Giving Is Needed To Do God’s Work

Why else should we give?

As you read your Bible you will notice that down through the ages, God has given His people collective work to do. The burden of this work was shared among the people of God. In the Old Testament, some of these were compulsory taxes and tithes (Lev. 27:30; 2 Chron. 24:5-9). There were contributions to provide for the priests (Ex. 35:21, 24; Lev. 7:14, 32; Deut. 12:6, 17-19; 2 Chron. 31). There were also freewill offerings such as those for the tabernacle and for the building and repair of the temple (Ex 36:3; 1 Chron. 29:1-9).

In the New Testament, we see a similar pattern emerge. There are multiple examples of voluntary contributions taken up, most of which were to give relief to needy Christians in other places. The church in Antioch took up a contribution for the needy saints in Judea (Acts 11:27-30). In Paul’s letters, we read about contributions taken up in churches in predominantly Gentile territory, like Macedonia, Corinth, and Rome, to help the needy saints in Jerusalem (Rom. 15:25-27; 1 Cor. 16:1-4).

Not only did churches in the New Testament take up collections for needy saints in other places, but there were other works God had planned for them to do. The local church took up collections to provide for the needy brethren among them (Acts 2:44-45; 4:34-35). They also supported widows who had no family or means to support themselves (Acts 6:1-6; 1 Tim. 5:3-16). Paul’s words to Corinth that “those who proclaim the gospel should get their living by the gospel” indicates that those who preach the gospel had a right to be supported (1 Cor. 9:14; 2 Cor. 11:8; Phil. 4:15). Elders could also be supported in their work by the church (1 Tim. 5:17-18). Are there still needy brethren who need assistance? Are there still men who are willing to devote themselves to the proclamation of the gospel? Are there still men who are willing to shepherd the flock? If so, then the local church still has work to do and the contribution is still needed.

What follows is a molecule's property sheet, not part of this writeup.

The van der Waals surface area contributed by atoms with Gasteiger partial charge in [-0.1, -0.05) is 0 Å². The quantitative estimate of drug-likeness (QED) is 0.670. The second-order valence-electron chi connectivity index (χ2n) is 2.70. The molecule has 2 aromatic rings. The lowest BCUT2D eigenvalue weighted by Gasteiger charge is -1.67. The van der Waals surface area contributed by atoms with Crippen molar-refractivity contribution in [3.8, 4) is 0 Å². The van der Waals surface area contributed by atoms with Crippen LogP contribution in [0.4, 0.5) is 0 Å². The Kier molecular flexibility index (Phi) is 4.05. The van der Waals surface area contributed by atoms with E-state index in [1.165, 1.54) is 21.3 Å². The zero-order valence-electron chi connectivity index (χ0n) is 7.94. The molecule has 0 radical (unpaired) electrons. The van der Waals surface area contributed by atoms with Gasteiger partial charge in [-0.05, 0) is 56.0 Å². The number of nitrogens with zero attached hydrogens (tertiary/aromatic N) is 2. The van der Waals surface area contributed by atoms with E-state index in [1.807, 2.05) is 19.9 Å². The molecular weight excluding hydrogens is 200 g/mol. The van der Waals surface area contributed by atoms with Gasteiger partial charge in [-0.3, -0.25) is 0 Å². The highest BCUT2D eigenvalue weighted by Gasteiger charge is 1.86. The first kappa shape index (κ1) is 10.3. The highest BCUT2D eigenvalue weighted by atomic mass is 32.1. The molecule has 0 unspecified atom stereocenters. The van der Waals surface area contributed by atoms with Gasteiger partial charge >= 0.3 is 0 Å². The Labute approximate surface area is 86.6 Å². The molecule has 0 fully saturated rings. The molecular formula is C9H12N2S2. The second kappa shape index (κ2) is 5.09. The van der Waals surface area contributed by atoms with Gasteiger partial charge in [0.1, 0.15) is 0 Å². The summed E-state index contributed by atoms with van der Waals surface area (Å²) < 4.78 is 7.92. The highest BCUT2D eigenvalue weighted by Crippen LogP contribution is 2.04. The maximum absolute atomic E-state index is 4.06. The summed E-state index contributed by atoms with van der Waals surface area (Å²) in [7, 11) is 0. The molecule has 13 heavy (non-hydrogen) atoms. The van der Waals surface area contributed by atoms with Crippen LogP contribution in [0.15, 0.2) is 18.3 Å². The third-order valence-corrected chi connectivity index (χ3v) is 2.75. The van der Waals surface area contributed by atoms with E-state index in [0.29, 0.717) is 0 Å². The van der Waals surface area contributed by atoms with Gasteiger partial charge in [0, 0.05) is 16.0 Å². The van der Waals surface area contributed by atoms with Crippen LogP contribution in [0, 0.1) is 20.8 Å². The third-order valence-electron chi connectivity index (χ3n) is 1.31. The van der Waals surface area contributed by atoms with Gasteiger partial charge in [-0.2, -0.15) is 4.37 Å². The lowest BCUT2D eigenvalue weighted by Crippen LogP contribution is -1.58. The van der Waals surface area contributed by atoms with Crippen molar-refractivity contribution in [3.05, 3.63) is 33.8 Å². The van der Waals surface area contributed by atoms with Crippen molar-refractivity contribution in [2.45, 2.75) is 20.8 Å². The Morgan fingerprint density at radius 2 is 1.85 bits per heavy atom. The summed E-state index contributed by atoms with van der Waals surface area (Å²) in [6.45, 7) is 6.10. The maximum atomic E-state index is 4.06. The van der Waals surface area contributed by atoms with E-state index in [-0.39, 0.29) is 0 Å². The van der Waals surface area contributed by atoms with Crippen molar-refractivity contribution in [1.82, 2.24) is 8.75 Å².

Giving Is Worship

One can readily see that the church took up a weekly collection in its assembly in order to do the good works God has proscribed, but is it an act of worship? This is a good question.

What is worship? Is it not an act of expressing reverence to God? If that is true, then at the most basic and fundamental level, all acts of worship involve giving, whether we are talking about praise, prayer, etc. (Heb. 13:15).